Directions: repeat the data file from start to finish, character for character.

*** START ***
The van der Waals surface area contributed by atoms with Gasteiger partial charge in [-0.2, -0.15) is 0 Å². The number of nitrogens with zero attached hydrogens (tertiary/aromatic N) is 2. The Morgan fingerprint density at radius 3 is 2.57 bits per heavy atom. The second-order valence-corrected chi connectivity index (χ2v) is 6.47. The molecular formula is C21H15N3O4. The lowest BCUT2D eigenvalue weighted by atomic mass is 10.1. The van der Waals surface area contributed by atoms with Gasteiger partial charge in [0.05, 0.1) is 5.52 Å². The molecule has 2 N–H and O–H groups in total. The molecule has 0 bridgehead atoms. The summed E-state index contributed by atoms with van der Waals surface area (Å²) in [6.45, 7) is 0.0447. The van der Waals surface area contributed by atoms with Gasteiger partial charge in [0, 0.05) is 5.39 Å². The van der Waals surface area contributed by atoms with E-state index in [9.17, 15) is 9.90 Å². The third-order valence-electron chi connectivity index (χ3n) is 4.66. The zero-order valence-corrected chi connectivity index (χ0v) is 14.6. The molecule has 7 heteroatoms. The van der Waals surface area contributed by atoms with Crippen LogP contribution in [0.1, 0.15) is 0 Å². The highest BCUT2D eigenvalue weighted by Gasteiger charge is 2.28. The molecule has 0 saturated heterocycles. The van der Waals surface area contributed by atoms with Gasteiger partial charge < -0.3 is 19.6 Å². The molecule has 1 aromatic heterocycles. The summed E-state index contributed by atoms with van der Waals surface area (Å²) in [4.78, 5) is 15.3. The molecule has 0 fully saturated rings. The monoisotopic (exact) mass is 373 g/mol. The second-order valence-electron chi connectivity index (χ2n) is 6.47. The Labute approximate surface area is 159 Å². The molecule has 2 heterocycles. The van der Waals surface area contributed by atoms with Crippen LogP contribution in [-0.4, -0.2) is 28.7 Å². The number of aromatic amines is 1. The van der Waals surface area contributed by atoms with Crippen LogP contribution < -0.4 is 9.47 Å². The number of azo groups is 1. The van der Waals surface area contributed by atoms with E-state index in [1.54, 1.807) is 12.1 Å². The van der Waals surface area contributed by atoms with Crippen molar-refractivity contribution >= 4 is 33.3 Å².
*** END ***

The van der Waals surface area contributed by atoms with Gasteiger partial charge in [-0.2, -0.15) is 0 Å². The number of nitrogens with zero attached hydrogens (tertiary/aromatic N) is 2. The Morgan fingerprint density at radius 3 is 2.57 bits per heavy atom. The second-order valence-corrected chi connectivity index (χ2v) is 6.47. The molecular formula is C21H15N3O4. The lowest BCUT2D eigenvalue weighted by atomic mass is 10.1. The van der Waals surface area contributed by atoms with Gasteiger partial charge in [0.05, 0.1) is 5.52 Å². The molecule has 2 N–H and O–H groups in total. The molecule has 0 bridgehead atoms. The summed E-state index contributed by atoms with van der Waals surface area (Å²) in [6.45, 7) is 0.0447. The van der Waals surface area contributed by atoms with Gasteiger partial charge in [0, 0.05) is 5.39 Å². The van der Waals surface area contributed by atoms with E-state index in [9.17, 15) is 9.90 Å². The third-order valence-electron chi connectivity index (χ3n) is 4.66. The zero-order valence-corrected chi connectivity index (χ0v) is 14.6. The molecule has 7 heteroatoms. The van der Waals surface area contributed by atoms with Crippen LogP contribution in [0.1, 0.15) is 0 Å². The highest BCUT2D eigenvalue weighted by Gasteiger charge is 2.28. The molecule has 0 saturated heterocycles. The van der Waals surface area contributed by atoms with Gasteiger partial charge < -0.3 is 19.6 Å². The molecule has 1 aromatic heterocycles. The summed E-state index contributed by atoms with van der Waals surface area (Å²) in [4.78, 5) is 15.3. The molecule has 0 fully saturated rings. The monoisotopic (exact) mass is 373 g/mol. The second-order valence-electron chi connectivity index (χ2n) is 6.47. The Labute approximate surface area is 159 Å². The molecule has 2 heterocycles. The van der Waals surface area contributed by atoms with Crippen LogP contribution in [-0.4, -0.2) is 28.7 Å². The number of aromatic amines is 1. The van der Waals surface area contributed by atoms with Crippen LogP contribution < -0.4 is 9.47 Å². The number of azo groups is 1. The van der Waals surface area contributed by atoms with E-state index in [1.54, 1.807) is 12.1 Å². The van der Waals surface area contributed by atoms with Crippen molar-refractivity contribution >= 4 is 33.3 Å².